Calif. judge orders $1.1 billion lead paint cleanup

LOS ANGELES -- A California judge has ordered three paint companies to pay for the removal of lead from millions of older homes in the state. It won't be cheap: the fine levied by the judge totals just over $1 billion. 

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Eduardo Sencion
CBS News
 The house Eduardo Sencion bought in North Hollywood three-and-a-half months ago was built in the 1930s. He figured it may contain lead paint and says he was concerned for his kids' safety.

On Tuesday, inspectors found lead paint on the windowsills and kitchen counter. This is the kind of lead removal a California judge wants several paint companies to now pay for.

In his decision Monday, the judge ruled that three companies created a "public nuisance" by selling lead paint before it was banned in 1978. The $1.1 billion fine will be used to remove lead paint in an estimated 4.7 million California homes, many in low-income neighborhoods.

Even low levels of lead can damage a child's mental and physical development. A nationwide survey found that 52 percent of homes built before 1978 still contain lead paint.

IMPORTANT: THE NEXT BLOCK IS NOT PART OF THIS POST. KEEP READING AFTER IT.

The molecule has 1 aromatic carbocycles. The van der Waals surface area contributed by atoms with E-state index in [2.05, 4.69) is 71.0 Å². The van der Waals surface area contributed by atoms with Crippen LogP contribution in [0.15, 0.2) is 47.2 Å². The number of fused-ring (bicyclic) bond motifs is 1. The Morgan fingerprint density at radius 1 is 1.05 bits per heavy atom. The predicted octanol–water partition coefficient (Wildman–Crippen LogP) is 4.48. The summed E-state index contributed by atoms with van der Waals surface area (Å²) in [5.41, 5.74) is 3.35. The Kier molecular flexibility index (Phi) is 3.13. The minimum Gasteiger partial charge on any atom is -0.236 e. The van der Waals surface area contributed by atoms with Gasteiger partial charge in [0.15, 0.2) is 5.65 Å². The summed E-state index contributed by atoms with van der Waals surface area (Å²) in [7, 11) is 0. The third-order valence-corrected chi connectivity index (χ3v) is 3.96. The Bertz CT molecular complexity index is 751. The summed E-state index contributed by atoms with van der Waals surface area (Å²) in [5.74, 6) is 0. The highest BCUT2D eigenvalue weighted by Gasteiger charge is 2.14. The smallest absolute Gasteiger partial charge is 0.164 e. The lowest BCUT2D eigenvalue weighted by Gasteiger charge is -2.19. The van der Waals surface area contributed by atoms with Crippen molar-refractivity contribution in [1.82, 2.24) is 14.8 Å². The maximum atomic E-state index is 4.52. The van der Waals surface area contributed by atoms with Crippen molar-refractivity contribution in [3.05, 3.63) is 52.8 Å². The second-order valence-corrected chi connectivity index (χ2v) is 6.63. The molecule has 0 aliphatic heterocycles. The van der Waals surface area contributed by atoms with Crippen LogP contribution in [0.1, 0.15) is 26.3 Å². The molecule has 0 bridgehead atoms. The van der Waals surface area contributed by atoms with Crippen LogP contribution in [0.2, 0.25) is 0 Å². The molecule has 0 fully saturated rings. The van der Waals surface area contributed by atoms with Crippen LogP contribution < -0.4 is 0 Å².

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Bonnie Campbell
CBS News
 Bonnie Campbell is a spokesperson for the paint companies who plan to appeal the ruling.

"At no time did any public health official say that there was a concern about lead-based paint," Campbell says. "In fact, the concerns that are alleged today were unknown and unknowable decades ago."

But the judge said the companies did know lead paint was hazardous. In a document from the year 1900 revealed in court, Sherwin-Williams described the white lead in its paint as a "deadly cumulative poison."

Previous lawsuits against the paint industry in seven other states have failed, making the California ruling a big victory. But it took a long time; the litigation in California began 13 years ago.

  • Ben Tracy

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